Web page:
'I am simply a 'book drunkard.' Books have the same irresistible temptation for me that liquor has for its devotee. I cannot withstand them.' L.M. Montgomery

'There are no faster or firmer friendships than those formed between people who love the same books.' Irving Stone



Wednesday, October 10, 2012

The Pit Prop Syndicate by Freeman Wills Crofts


  from the back of book:

'It seemed an innocent enough puzzle at first, a truck with one number plate when first seen, but another when seen a few hours later.  But Seymour Merriman and his friend, Claud Hilliard, soon become convinced that the Pit-Prop Syndicate is a front for some sort of illegal activity.  They just can’t figure out the what or how.  But when one of the members of the syndicate is found murdered in a taxi, it becomes a matter for the professional detectives of Scotland Yard who must solve the secret of The Pit-Prop Syndicate!'

This book was published in 1922. 


This is a mystery/thriller book. The main premise is figuring out the 'puzzle' of the number plate change and what the Syndicate is up to. The murder is thrown in at the half-way mark almost as an aside. The Syndicate is building and shipping pit props for mines in a remote section of forest in France and shipping them out via boat. We move on from there to England, where the boat delivers the props and picks up illegal cargo. Very technical and drawn out. Detail, detail, detail.

The first half of the book you have boating details, the two friends take a boating holiday as a cover to 'stop' by the sawmill and snoop around. Merriman of course falls in love immediately with the 'owner's' daughter and thus has to rescue her from whatever is going on. We spend what seems like hours discussing what they could be doing, how they could be doing it, and who could be doing it as well as descriptions of how they tie up to the wharf, what kinds of trees are along the river, the description of Hilliard's boat from top to bottom. Of course the two friends spy on the operation and put themselves in much danger without going to the police to save Madeline, until the murder. 

Now we have Scotland Yard investigating and more details, details, details! How the inspector hides and finds a secret phone line, the odd movings and lights going off and on at night on board. Descriptions in detail of all the out buildings and more theories and how to's. Trains come into play towards the end of the book and the climax and chase to catch the murderer at last. Details of train cars, schedules, etc.  Lots of further-mores, secondlys and third points. The 'facts' of the case are laid out for us in detail at least 4 times!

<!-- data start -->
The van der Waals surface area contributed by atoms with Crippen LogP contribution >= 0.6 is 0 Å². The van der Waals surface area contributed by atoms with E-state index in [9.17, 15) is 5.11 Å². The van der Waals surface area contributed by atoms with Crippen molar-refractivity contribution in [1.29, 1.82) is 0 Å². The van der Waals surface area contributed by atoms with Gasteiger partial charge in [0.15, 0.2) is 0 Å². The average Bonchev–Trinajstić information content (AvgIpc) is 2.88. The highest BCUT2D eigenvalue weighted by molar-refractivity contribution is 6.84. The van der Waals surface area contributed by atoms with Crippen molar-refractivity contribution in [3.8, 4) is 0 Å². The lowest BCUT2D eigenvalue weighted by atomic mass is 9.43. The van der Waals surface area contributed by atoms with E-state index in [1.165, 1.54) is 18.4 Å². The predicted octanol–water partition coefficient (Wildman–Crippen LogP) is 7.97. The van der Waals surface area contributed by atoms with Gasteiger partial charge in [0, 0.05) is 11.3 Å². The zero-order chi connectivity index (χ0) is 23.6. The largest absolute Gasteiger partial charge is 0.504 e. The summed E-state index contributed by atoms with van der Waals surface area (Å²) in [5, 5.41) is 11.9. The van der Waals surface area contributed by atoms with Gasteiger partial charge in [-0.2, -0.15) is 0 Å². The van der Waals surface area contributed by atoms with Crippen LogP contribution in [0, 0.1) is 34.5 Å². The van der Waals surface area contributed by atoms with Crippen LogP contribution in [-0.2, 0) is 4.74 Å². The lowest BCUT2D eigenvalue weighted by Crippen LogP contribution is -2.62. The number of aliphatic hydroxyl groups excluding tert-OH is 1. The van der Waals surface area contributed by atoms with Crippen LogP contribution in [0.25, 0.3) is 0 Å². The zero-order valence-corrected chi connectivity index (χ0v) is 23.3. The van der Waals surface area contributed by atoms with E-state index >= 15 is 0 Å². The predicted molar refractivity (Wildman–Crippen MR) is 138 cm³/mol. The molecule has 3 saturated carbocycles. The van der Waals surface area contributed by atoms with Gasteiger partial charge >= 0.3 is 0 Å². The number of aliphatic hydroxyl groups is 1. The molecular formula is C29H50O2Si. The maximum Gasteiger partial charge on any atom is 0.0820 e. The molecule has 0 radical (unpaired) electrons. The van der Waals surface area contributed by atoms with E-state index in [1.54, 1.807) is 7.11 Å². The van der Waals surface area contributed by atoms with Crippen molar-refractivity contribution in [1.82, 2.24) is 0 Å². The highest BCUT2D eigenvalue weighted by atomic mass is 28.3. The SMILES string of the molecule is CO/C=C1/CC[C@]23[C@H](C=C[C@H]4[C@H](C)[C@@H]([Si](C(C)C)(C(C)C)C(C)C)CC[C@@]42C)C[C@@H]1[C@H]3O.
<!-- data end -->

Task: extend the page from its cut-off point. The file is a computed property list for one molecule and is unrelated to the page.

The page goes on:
Very intricate and well laid out plot with lots of mechanical ingenuity if you like that kind of thing, but very slow. Could have all been said in a novella instead of a novel. Not a lot of character development as the spotlight was on the mechanics of the story.

To quote a line from the book... reading this "the afternoon dragged slowly but not unpleasantly away,". Hoping the next Crofts book I have lined up to read is a bit more intriguing!

6 comments:

  1. Yes it was slow and I think I said I almost gave up on it but then about half way through it perked up a wee bit when Scotland Yard got involved. He has certainly written better books. I think this one is available free on Project Gutenberg if anyone wants to have a go anyway.

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    1. I wanted to give up on it too, Katrina, but I really hate to not finish a book. Thanks for mentioning Project Gutenberg. I forgot to add that!

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  2. I do want to try this author. I think he was new to me when I saw your previous post about him. But I will try to find another one. Thanks for this useful review.

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    1. I'm hopeful for 'The 12:30 from Croydon' Tracy. Katrina did a good review on it and it sounds good.

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  3. This is a mystery for thinking people. It does drag for us, but remember that readers in 1922 may have wanted long reads. No TV, radio in its infancy, silent movies, etc. So Crofts had to write for his 1922 public.

    Dick Schaefer

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    1. This is true, Dick! Thanks for the insight!

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